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What do Elon, Jeff and Bill have in common?


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Do they have significant income though?

Musk apparently doesn't earn a salary, Bezos' annual salary is $81,840 and I don't think Gates works any more.

Musk has avoided California's 13.3% additional capital gains tax by moving to Texas.

Otherwise all three pay the same rate on capital gains and dividends as they would in any other state.

Do you see why some are advocating a wealth tax on the super-rich?

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Tbh, I don't like paying 40% tax so I'm not sure if I support higher tax rates. How we tax wealth fairly where so many options exist to reduce tax liabilities is not something I have the answer to.  

Any ideas @Unmoderated?  If I recall correctly you are in this game.  Let me clarify, I mean accounting rather than tax 'evasion'!

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Tbh, I don't like paying 40% tax so I'm not sure if I support higher tax rates. How we tax wealth fairly where so many options exist to reduce tax liabilities is not something I have the answer to.  

Any ideas @Unmoderated?  If I recall correctly you are in this game.  Let me clarify, I mean accounting rather than tax 'evasion'!

Hi BB,

Yes sort of in the game - I was very much in it a few years ago but moved to be more commercial of late. Nonetheless - wealth taxes in the UK are all but unheard of. Possibly the only thing that comes close is council tax (and that's not really wealth since two identical houses my have very different levels of equity).

In the UK a tax liability is created upon a transfer of wealth either between individuals, entities or a combination. 

To tax wealth I think the fairest way is to slap inheritance tax up a notch, or switch the tax free limits from the estate to the individuals (in other words an estate of 4 beneficiaries each beneficiary would get the same tax free allowance as the single person inheriting a large estate. The point here is it would be possibly to increase the tax take while giving the majority of inheritees a lower tax burden.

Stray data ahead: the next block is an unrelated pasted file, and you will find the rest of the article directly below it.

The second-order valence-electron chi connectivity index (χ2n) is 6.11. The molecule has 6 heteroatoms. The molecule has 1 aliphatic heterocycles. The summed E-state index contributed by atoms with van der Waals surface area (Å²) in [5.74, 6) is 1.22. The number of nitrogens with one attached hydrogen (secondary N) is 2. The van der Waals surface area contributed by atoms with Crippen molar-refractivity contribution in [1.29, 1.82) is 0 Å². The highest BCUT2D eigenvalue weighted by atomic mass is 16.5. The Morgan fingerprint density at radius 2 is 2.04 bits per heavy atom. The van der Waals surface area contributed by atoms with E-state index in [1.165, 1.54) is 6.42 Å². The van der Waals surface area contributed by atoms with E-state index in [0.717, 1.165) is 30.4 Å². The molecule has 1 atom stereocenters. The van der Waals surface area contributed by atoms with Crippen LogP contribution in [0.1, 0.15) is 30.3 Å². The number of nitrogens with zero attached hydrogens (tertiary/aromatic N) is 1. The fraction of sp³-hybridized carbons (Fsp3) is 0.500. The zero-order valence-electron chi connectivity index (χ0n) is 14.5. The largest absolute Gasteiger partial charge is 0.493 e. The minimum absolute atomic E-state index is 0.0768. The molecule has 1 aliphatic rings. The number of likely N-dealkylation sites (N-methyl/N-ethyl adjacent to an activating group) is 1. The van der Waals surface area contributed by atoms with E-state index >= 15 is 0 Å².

For an outright wealth tax though I think it's just not and never going to happen. 

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Very many people's income is derived from taxes, no taxes no income....other individuals have more power and influence than some governments......it is in government interests to keep them sweet......old well known sayings......too big to fail, and private gains, public losses.......;)

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Hi BB,

Yes sort of in the game - I was very much in it a few years ago but moved to be more commercial of late. Nonetheless - wealth taxes in the UK are all but unheard of. Possibly the only thing that comes close is council tax (and that's not really wealth since two identical houses my have very different levels of equity).

In the UK a tax liability is created upon a transfer of wealth either between individuals, entities or a combination. 

To tax wealth I think the fairest way is to slap inheritance tax up a notch, or switch the tax free limits from the estate to the individuals (in other words an estate of 4 beneficiaries each beneficiary would get the same tax free allowance as the single person inheriting a large estate. The point here is it would be possibly to increase the tax take while giving the majority of inheritees a lower tax burden. 

For an outright wealth tax though I think it's just not and never going to happen. 

@Unmoderated, thank you for your views.  CT is an interesting one especially as there has been no re-valuation for about 30 years (or is that my imagination) and of course we have the asset rich, cash poor debate to contend with.  Do we really have the desire to 'force' people to sell their homes to pay their tax? I'm not on this page but I do like to believe that if I ever owned a house that attracted a high poll tax (am I allowed to say this? 😯), I would be rational enough to downsize and enjoy the lottery rather win that came my way rather than live hand to mouth and suffer the cold through not being able to heat my home!

Regarding inheritance tax, I thought there was some appetite previously to increase the tax free limits or even bin it as its original purpose has meant that many in London/SE (I like to think I'm not Londoncentric but it's all relative) are now pulled into paying 40% tax - I know, I was one of them.  I wasn't too impressed as HMRC received more in total than individual beneficiaries but I shouldn't complain as we've been very fortunate albeit through very sad circumstance and we were also entitled to double tax relief.  Still couldn't afford a place mind you and as a non-homeowner, I still find it a bit of a struggle understanding why I paid such a massive amount of tax yet homeowners on selling don't get clobbered in this way.  

The idea of a lower tax burden is desirable but money is needed to fund public spending so it has to come from somewhere although we should avoid discussions about PPE/testing etc as this makes me want to explore tax evasion strategies.